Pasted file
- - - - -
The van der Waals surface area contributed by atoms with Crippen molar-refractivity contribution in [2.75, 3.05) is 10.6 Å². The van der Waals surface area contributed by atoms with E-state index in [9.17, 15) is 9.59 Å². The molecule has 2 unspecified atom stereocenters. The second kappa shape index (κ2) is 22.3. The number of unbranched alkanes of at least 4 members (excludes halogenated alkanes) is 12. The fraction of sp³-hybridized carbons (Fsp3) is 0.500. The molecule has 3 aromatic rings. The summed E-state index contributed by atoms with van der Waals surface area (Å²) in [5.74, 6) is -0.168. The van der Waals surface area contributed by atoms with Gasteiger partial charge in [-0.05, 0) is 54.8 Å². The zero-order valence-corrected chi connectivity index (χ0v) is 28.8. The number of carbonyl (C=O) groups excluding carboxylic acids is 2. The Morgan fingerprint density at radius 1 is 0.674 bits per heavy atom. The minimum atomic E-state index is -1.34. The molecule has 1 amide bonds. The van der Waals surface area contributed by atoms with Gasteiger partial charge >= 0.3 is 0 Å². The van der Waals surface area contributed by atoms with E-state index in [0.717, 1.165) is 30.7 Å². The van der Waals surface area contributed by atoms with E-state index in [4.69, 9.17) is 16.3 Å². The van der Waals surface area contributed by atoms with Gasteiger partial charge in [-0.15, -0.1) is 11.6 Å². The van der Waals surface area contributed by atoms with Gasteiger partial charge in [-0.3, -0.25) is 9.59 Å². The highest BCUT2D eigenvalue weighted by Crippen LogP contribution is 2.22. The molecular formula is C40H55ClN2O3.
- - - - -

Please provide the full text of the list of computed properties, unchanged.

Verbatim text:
The van der Waals surface area contributed by atoms with Crippen molar-refractivity contribution in [2.75, 3.05) is 10.6 Å². The van der Waals surface area contributed by atoms with E-state index in [9.17, 15) is 9.59 Å². The molecule has 2 unspecified atom stereocenters. The second kappa shape index (κ2) is 22.3. The number of unbranched alkanes of at least 4 members (excludes halogenated alkanes) is 12. The fraction of sp³-hybridized carbons (Fsp3) is 0.500. The molecule has 3 aromatic rings. The summed E-state index contributed by atoms with van der Waals surface area (Å²) in [5.74, 6) is -0.168. The van der Waals surface area contributed by atoms with Gasteiger partial charge in [-0.05, 0) is 54.8 Å². The zero-order valence-corrected chi connectivity index (χ0v) is 28.8. The number of carbonyl (C=O) groups excluding carboxylic acids is 2. The Morgan fingerprint density at radius 1 is 0.674 bits per heavy atom. The minimum atomic E-state index is -1.34. The molecule has 1 amide bonds. The van der Waals surface area contributed by atoms with Gasteiger partial charge >= 0.3 is 0 Å². The van der Waals surface area contributed by atoms with E-state index in [0.717, 1.165) is 30.7 Å². The van der Waals surface area contributed by atoms with E-state index in [4.69, 9.17) is 16.3 Å². The van der Waals surface area contributed by atoms with Gasteiger partial charge in [-0.15, -0.1) is 11.6 Å². The van der Waals surface area contributed by atoms with Gasteiger partial charge in [-0.3, -0.25) is 9.59 Å². The highest BCUT2D eigenvalue weighted by Crippen LogP contribution is 2.22. The molecular formula is C40H55ClN2O3.